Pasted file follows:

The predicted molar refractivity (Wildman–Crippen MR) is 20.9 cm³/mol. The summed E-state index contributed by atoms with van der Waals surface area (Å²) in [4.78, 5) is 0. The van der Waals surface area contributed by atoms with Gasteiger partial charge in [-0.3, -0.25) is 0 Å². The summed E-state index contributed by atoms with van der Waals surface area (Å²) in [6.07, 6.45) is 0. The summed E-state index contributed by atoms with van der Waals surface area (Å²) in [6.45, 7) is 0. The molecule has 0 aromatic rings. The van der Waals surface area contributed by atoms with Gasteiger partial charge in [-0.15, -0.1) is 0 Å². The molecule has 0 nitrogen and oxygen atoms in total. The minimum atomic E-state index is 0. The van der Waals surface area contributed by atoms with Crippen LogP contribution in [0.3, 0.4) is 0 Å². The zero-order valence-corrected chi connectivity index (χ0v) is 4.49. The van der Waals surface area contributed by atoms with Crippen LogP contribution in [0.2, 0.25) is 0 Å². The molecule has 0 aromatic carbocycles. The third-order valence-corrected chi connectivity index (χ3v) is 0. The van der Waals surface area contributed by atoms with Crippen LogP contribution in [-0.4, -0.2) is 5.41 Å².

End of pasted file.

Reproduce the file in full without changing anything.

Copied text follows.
The predicted molar refractivity (Wildman–Crippen MR) is 20.9 cm³/mol. The summed E-state index contributed by atoms with van der Waals surface area (Å²) in [4.78, 5) is 0. The van der Waals surface area contributed by atoms with Gasteiger partial charge in [-0.3, -0.25) is 0 Å². The summed E-state index contributed by atoms with van der Waals surface area (Å²) in [6.07, 6.45) is 0. The summed E-state index contributed by atoms with van der Waals surface area (Å²) in [6.45, 7) is 0. The molecule has 0 aromatic rings. The van der Waals surface area contributed by atoms with Gasteiger partial charge in [-0.15, -0.1) is 0 Å². The molecule has 0 nitrogen and oxygen atoms in total. The minimum atomic E-state index is 0. The van der Waals surface area contributed by atoms with Crippen LogP contribution in [0.3, 0.4) is 0 Å². The zero-order valence-corrected chi connectivity index (χ0v) is 4.49. The van der Waals surface area contributed by atoms with Crippen LogP contribution in [0.2, 0.25) is 0 Å². The molecule has 0 aromatic carbocycles. The third-order valence-corrected chi connectivity index (χ3v) is 0. The van der Waals surface area contributed by atoms with Crippen LogP contribution in [-0.4, -0.2) is 5.41 Å².